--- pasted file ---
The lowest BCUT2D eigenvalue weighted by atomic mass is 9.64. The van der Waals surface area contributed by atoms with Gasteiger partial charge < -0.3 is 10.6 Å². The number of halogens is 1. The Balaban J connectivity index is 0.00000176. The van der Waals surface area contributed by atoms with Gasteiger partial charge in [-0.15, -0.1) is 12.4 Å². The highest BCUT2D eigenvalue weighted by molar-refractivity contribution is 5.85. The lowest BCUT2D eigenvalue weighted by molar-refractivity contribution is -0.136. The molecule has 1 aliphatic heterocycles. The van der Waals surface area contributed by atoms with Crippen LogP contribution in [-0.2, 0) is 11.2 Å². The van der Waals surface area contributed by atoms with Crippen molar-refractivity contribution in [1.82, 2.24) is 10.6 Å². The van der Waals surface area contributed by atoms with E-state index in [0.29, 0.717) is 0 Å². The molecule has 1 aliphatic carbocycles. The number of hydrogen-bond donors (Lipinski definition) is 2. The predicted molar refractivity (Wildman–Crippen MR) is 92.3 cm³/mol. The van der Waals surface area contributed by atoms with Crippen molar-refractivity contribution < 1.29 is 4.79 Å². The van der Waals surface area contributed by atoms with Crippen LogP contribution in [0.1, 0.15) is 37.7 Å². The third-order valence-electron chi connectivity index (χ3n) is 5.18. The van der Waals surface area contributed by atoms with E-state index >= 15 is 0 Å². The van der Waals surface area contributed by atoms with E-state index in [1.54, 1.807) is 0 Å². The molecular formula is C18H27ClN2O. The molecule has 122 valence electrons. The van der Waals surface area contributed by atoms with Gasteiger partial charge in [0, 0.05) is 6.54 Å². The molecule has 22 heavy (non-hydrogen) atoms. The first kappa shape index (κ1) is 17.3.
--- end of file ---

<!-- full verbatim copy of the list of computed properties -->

The lowest BCUT2D eigenvalue weighted by atomic mass is 9.64. The van der Waals surface area contributed by atoms with Gasteiger partial charge < -0.3 is 10.6 Å². The number of halogens is 1. The Balaban J connectivity index is 0.00000176. The van der Waals surface area contributed by atoms with Gasteiger partial charge in [-0.15, -0.1) is 12.4 Å². The highest BCUT2D eigenvalue weighted by molar-refractivity contribution is 5.85. The lowest BCUT2D eigenvalue weighted by molar-refractivity contribution is -0.136. The molecule has 1 aliphatic heterocycles. The van der Waals surface area contributed by atoms with Crippen LogP contribution in [-0.2, 0) is 11.2 Å². The van der Waals surface area contributed by atoms with Crippen molar-refractivity contribution in [1.82, 2.24) is 10.6 Å². The van der Waals surface area contributed by atoms with E-state index in [0.29, 0.717) is 0 Å². The molecule has 1 aliphatic carbocycles. The number of hydrogen-bond donors (Lipinski definition) is 2. The predicted molar refractivity (Wildman–Crippen MR) is 92.3 cm³/mol. The van der Waals surface area contributed by atoms with Crippen molar-refractivity contribution < 1.29 is 4.79 Å². The van der Waals surface area contributed by atoms with Crippen LogP contribution in [0.1, 0.15) is 37.7 Å². The third-order valence-electron chi connectivity index (χ3n) is 5.18. The van der Waals surface area contributed by atoms with E-state index >= 15 is 0 Å². The van der Waals surface area contributed by atoms with E-state index in [1.54, 1.807) is 0 Å². The molecular formula is C18H27ClN2O. The molecule has 122 valence electrons. The van der Waals surface area contributed by atoms with Gasteiger partial charge in [0, 0.05) is 6.54 Å². The molecule has 22 heavy (non-hydrogen) atoms. The first kappa shape index (κ1) is 17.3.